Coldplay’s “Trouble in Town” Lyrics Meaning
“Trouble in Town” is theorized to encapsulate Coldplay’s empathy for non-White people due to the persecution they face in certain parts of the world. This is made most evident during the interlude. This interlude features an actual recording of innocent African-American pedestrians being harassed by a White police officer. But as with other songs on the band’s “Everyday Life” album, the message of this one is intended to be more macrocosmic in nature.
So for instance, the line stating “my sister can’t wear her crown” is said to reference issues Muslim women who prefer (or are forced) to wear hijabs have to deal with. And the specific “trouble in town” which is mentioned in the title is the fact that the aforementioned types of individuals can’t find adequate “shelter” or “peace” in said areas. What they get in return is instead “more police”. The “more police” basically alludes to official law enforcement who basically devoid them of the aforementioned, as well as other basic rights.
So all in what is the central theme of this song? It can be said to be primarily focused on a specific type of issue minorities face in countries run by White people.
Does “Trouble in Town” reference Michael Brown’s Murder?
Michael Brown was an African-American teenager who was shot dead by a police officer in Ferguson, Missouri. This incident occurred on the date of 9 August 2014. It contributed to lots of protests in the States. Furthermore, it brought global attention to police brutality against minorities in America.
And yes, it is very much possible that when Chris Martin references his “brother brown” being “hung”, he is memorializing Brown. And in such case, the word “hung” would likely be an allusion to the act of lynching. Lynching was an earlier form of institutionalized murder in America. Many innocent Blacks were subjected to lynching during the Jim Crow era of American history.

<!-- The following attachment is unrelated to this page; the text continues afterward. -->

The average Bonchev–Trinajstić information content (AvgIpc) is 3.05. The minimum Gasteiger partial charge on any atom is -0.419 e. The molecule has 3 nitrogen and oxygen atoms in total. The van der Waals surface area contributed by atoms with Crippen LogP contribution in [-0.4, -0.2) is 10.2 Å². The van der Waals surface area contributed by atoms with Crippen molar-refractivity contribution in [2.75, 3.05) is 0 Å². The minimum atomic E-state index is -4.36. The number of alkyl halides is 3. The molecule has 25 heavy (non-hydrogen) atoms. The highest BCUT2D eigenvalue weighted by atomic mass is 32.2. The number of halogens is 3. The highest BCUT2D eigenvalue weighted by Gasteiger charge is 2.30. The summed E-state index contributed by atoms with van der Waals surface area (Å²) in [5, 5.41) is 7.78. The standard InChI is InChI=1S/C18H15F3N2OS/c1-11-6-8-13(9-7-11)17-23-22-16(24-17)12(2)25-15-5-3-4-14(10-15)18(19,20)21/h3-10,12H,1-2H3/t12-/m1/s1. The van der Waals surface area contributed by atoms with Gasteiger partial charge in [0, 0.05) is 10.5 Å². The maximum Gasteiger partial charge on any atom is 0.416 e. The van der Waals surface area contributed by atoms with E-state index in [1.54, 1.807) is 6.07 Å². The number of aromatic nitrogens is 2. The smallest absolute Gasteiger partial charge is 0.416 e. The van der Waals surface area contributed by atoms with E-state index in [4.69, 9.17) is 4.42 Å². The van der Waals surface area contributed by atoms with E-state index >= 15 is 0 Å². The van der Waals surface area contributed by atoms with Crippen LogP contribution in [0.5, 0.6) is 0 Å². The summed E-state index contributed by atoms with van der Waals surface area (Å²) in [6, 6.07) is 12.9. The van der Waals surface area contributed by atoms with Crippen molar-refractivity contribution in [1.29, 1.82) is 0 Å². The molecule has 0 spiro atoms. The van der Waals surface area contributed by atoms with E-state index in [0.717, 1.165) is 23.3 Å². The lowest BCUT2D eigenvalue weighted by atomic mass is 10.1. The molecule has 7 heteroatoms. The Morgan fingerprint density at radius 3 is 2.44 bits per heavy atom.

Quick Facts about “Trouble in Town”
Chris Martin composed this track along with his Coldplay bandmates. We therefore have the following names as the official writers of “Trouble in Town”:
- C. Martin
- W. Champion
- J. Buckland
- G. Berryman
And the track was produced by a number of the band’s regular collaborators. One such collaborator is Rik Simpsons.
Parlophone Records was the label responsible for the release of “Trouble in Town”. They released it along with the rest of Coldplay’s “Everyday Life” album. And it’s release date fell on the 22nd of November 2019.
The biggest highlight of this song is its interlude. And what’s so special about the interlude? It features a conversation recorded by an innocent African-American pedestrian in Philadelphia. In the tape, the innocent civilian is harassed by a white police officer named Philip Nace.
Was “Trouble in Town” released as a single?
No. But here are the official singles Coldplay released from “Everyday Life”:
Does this Coldplay track use any samples?
Yes. It makes use of the popular African song “Jikelele”.
Meaning of the Music Video of “Trouble in Town”
This music video, which Aoife McCardle directed, is loosely based on a classic piece of English literature called “Animal Farm” (1945). In addition to making a direct reference to the book near the beginning of the video (“All Animals Are Equal”, “But Some Animals Are More Equal Than Others”), the people in the clip actually appear as anthropomorphic animals. In other words, they have human bodies but animal heads. For instance, Coldplay’s lead singer, Chris Martin, appears as a fox. And this is another allusion to the book, as in the novel the animals on the farm have human-like intelligence. Another way it is similar to the “Animal Farm” is that it depicts pigs as being in charge (i.e. politicians) of the animal kingdom, so to speak. Moreover like the actual “Trouble in Town” song, one of the major subthemes of the video is police brutality.
Maybe to some extent, like another piece of classic literature based on human-like animals entitled “Maus” (1991), the different types of creatures depicted in the video are meant to represent different races. For instance, we can definitely presume that the pigs symbolize White politicians. And arguably the foxes are representations of African-Americans. But even if such is the case, the visual doesn’t stick to this motif hardcore. Rather more than anything it just seems to depict prominent politicians as being an unfavorable lot and law enforcement as being biased against minorities and the defenseless.
Meanwhile it concludes by acknowledging that proceeds generated from the clip and the song itself are to be donated to two NGOs. One is the Innocence Project, an organization that fights on the behalf of wrongfully convicted prisoners. And the other is the African Children’s Feeding Scheme, which basically provides aid to poor South African children.